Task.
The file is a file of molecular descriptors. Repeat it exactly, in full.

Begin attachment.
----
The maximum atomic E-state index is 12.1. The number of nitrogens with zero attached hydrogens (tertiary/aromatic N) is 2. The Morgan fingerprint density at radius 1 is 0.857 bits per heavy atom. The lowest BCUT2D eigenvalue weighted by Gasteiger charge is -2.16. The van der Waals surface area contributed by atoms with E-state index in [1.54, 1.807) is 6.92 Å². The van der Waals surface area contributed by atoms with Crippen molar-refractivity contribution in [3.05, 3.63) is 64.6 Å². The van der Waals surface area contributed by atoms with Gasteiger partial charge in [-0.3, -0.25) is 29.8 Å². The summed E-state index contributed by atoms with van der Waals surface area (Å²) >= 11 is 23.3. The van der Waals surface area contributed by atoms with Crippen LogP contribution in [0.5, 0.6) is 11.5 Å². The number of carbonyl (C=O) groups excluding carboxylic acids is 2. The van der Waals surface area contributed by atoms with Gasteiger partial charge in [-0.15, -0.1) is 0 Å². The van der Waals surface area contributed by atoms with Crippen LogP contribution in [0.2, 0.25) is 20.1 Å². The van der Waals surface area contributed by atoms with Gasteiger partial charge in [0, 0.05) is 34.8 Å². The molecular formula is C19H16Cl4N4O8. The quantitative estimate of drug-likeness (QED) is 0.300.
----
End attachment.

The maximum atomic E-state index is 12.1. The number of nitrogens with zero attached hydrogens (tertiary/aromatic N) is 2. The Morgan fingerprint density at radius 1 is 0.857 bits per heavy atom. The lowest BCUT2D eigenvalue weighted by Gasteiger charge is -2.16. The van der Waals surface area contributed by atoms with E-state index in [1.54, 1.807) is 6.92 Å². The van der Waals surface area contributed by atoms with Crippen molar-refractivity contribution in [3.05, 3.63) is 64.6 Å². The van der Waals surface area contributed by atoms with Gasteiger partial charge in [-0.3, -0.25) is 29.8 Å². The summed E-state index contributed by atoms with van der Waals surface area (Å²) >= 11 is 23.3. The van der Waals surface area contributed by atoms with Crippen LogP contribution in [0.5, 0.6) is 11.5 Å². The number of carbonyl (C=O) groups excluding carboxylic acids is 2. The van der Waals surface area contributed by atoms with Gasteiger partial charge in [-0.15, -0.1) is 0 Å². The van der Waals surface area contributed by atoms with Crippen LogP contribution in [0.2, 0.25) is 20.1 Å². The van der Waals surface area contributed by atoms with Gasteiger partial charge in [0, 0.05) is 34.8 Å². The molecular formula is C19H16Cl4N4O8. The quantitative estimate of drug-likeness (QED) is 0.300.